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St. Paul, Minn, - The American Civil Liberties Union of Minnesota filed a brief in a case regarding prosecutorial immunity. The case, Stresemann d/b/a Affiliated Counseling Center, LLC v. Jesson et al., involves extending prosecutorial immunity to non-prosecutors who are involved in the investigation stage of a case. The ACLU-MN argues that during the investigation stage of a case no one should have absolute immunity from monetary damages for their misconduct. The case is currently before the Minnesota Supreme Court.

Prosecutorial immunity typically protects a prosecutor from being sued for actions taken during the course of the filing and prosecution of a criminal case. This is to prevent them from being sued by defendants for something like malicious prosecution merely because they were trying their best to obtain a conviction. In this case it is being used to defend the actions of an investigator, Catherine Morton-Peters, for the Medical Fraud Control Unit of the Office of the Attorney General. During the course of an investigation of the Affiliated Counseling Center, Morton-Peters allegedly seized all of ACC's patient files, regardless of whether those files related to patients receiving Medicaid or not. After the seizure of ACC's patient files, Morton-Peters allegedly lost or destroyed patient files that were unrelated to the investigation. ACC sued Morton-Peters and the Commissioner of the Department of Human Services, Lucinda Jesson, alleging unreasonable seizure in violation of the Fourth Amendment and asked for monetary damages for the loss and destruction of their patient files.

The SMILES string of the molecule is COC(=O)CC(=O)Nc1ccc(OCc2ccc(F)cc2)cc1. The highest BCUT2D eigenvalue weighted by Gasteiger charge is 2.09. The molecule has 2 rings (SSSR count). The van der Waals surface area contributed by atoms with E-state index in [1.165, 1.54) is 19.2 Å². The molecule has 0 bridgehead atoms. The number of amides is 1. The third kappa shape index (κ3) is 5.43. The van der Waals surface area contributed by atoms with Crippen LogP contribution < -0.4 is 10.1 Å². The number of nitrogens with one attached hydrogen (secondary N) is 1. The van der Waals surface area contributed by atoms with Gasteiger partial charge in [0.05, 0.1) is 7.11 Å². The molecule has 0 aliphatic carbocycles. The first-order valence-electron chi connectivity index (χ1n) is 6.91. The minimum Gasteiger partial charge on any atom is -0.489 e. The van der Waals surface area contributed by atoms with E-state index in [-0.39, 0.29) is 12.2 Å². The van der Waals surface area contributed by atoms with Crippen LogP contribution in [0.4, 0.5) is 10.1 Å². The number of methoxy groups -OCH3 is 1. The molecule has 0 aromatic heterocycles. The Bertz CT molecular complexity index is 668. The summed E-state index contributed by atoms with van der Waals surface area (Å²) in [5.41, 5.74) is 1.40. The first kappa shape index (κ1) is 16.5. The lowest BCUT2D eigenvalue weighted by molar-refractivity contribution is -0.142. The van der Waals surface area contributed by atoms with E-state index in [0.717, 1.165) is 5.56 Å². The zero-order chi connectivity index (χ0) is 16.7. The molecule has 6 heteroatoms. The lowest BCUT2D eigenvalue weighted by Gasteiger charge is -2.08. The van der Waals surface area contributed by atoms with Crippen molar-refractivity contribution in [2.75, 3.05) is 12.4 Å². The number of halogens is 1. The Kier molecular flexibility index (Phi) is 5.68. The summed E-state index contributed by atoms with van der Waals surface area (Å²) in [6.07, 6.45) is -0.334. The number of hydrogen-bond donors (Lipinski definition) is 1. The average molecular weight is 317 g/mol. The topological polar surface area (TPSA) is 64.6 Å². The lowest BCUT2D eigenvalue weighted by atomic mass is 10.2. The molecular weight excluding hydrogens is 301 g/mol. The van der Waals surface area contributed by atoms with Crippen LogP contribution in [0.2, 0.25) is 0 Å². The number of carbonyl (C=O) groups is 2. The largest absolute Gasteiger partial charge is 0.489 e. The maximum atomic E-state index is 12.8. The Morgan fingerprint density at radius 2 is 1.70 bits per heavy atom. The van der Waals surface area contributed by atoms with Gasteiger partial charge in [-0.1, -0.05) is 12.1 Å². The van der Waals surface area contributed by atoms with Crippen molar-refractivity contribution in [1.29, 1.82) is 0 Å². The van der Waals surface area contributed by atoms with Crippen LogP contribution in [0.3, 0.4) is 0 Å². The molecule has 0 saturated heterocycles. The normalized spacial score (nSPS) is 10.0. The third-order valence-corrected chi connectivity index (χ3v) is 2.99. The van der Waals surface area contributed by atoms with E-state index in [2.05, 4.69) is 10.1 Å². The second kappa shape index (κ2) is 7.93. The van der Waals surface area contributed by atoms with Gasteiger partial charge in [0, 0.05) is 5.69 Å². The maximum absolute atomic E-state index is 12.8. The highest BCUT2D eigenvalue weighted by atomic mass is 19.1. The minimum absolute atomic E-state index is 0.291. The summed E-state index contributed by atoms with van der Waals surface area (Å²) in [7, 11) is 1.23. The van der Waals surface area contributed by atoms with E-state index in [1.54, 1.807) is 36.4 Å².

The ACLU-MN argues two key points in their brief:

  • Prosecutorial immunity should not be extended to investigating officials, (in this case Morton-Peters was merely an investigator, not a prosecutor) because this is contrary to the common law rule that states prosecutorial immunity is tied to filing or maintaining criminal charges.
  • Prosecutors should not have absolute immunity for their actions during the investigative stage of a case.

"This case is troubling because if prosecutorial immunity was to be extended it would make it harder for victims to win a case against a prosecutor or investigator if they violated an individual's constitutional rights," stated Charles Samuelson. "Imagine if a police officer searched a house without a warrant while they were investing a case. If the individual wanted to sue because of the wrongful search, the police officer could argue that they have prosecutorial immunity."

Cooperating attorneys in the case are: Richard Landon of Gray, Plant, Mooty, Mooty and Bennett, P.A. and Teresa Nelson of the ACLU-MN. 

Read the brief